Author: Chris Hood
Be sure to check out new episodes of my video podcast each week, where my ace pupil Brian Jones and I talk the ins and outs of options trading- and give you insights and strategy that you can immediately put to work for you in the markets.
When trading options, I prefer to play the large-cap stocks.
Powerhouses like GOOGL, AMZN, and MSFT have methodical movements and little chance of really bottoming out.
Tickers like this are also very liquid, with high open interest in the options market.
I can quickly jump into and out of trades.
However, the stock prices are so high that they seem out of reach for many traders with small to medium accounts.
For example, AMZN (at the time of writing) is trading at $3440.16 per share.
This means directional trades like long calls can be exceptionally pricey and either completely unaffordable or create positions far above your allocation rules.
I’m bullish on AMZN in the long term.
A trade that would likely pay handsomely over time is just buying the 0.77 delta long call for sometime next year.
Suppose that was your strategy.
You decide to buy the AMZN 17th Jun 2022 2890 call with 350 days until expiration. A simple idea with lots of upside.
The problem is that it’s going to cost you over nearly 72.5K for a single contract.
It’s simply outside the budget of the average retail trader.
Even if you could afford this, you’d need almost 2.5 million dollars of trading capital to keep the position at a 3% allocation.
Does that mean you should just ignore AMZN?
One of the advantages of options is the flexibility of trade types. If I want to participate in a big move on this ticker, I can still play.
So how’s this possible?
You’re paying quite a bit for all that time value, so use closer expiration dates at the same delta, especially if you’re very bullish short to medium term.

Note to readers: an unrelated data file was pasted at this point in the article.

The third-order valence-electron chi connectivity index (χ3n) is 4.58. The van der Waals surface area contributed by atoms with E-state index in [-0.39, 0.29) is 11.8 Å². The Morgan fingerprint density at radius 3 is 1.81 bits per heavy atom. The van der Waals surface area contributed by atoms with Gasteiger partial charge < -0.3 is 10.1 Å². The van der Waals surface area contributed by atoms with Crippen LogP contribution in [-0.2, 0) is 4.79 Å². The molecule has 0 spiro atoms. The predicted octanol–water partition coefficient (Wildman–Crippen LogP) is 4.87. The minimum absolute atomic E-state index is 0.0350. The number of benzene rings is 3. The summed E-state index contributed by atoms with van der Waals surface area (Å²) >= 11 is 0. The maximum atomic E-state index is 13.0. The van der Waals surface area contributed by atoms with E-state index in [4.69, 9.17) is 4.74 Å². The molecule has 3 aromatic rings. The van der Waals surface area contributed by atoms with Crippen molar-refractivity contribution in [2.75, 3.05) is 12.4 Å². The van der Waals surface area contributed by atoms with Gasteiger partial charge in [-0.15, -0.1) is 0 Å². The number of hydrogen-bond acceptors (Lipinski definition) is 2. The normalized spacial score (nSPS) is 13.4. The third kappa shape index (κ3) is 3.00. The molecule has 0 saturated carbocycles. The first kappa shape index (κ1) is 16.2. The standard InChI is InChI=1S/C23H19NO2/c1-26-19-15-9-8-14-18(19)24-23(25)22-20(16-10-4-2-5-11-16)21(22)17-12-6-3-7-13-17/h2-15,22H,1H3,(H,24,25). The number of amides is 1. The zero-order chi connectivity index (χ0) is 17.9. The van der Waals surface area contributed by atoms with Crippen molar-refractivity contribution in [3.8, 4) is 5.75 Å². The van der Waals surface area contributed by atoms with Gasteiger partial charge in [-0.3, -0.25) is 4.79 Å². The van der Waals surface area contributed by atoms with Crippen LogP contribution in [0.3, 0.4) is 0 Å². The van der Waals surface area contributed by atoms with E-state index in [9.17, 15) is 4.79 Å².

A long call on AMZN at the same delta but with only 105 days until expiration (Oct 15th, 2021) drops the price to $42,1700.00 per contract.
Bring it into the 50-day window (Aug 20th, 2021), and your cost will be just under 30K.
Much more affordable.
But still, if you’re operating with a 50 thousand dollar account, either trade would be too risky.
Buying OTM options at about the 0.30 delta is also a possibility.
If AMZN is trading in the 3440.00 range today, an Aug 6th, 2021 call at the 3610 strike would only be $5,785.00.
We’re starting to get into the affordability zone for many more traders.
However, there are even cheaper ways to capitalize on AMZN if it moves up.
Reducing your cost even further by buying a bull call debit spread. In other words, buy a long call, then sell a call further OTM to reduce the price.
Naturally, this caps your upside, but it’s a reasonable trade-off to play a powerful trend.
Your price and your profit potential depend on how far apart you set your strikes.
For Oct 15th, 2021, you could:
Buy the 3440 and sell the 3500 strike
This 3440/3500 bull call spread will cost you $2870.00 and for a potential gain of $3130.00.
Buy the 3440 and sell the 3450 strike
A 3440/3450 bull call spread will cost $503.00 for a potential return of $497.00.
Starting to get the picture?
You might also decide to sell a bull put spread and gain on the AMZN upswing.
Were you to sell the Jul 16th, 2021 3440/3430 spread, it would cost $530 for a potential $497 profit. An excellent 1:1 risk-reward situation.
Finally is the cheapest play of all, the call butterfly.
Though they don’t have a high success rate, butterflies more than makeup for it with their potential payoff. One decent winner can easily make up for a dozen losers.
Your middle strike based on the predicted move, you buy a 3520/3530/3540 AMZN call butterfly for Jul 9th, 2021.
The cost of the trade?
Eight dollars… and the potential profit is nearly 1K.
Just because you have a smaller account doesn’t mean you have to ignore these large-cap stocks.
Do your analysis, then pick an affordable strategy.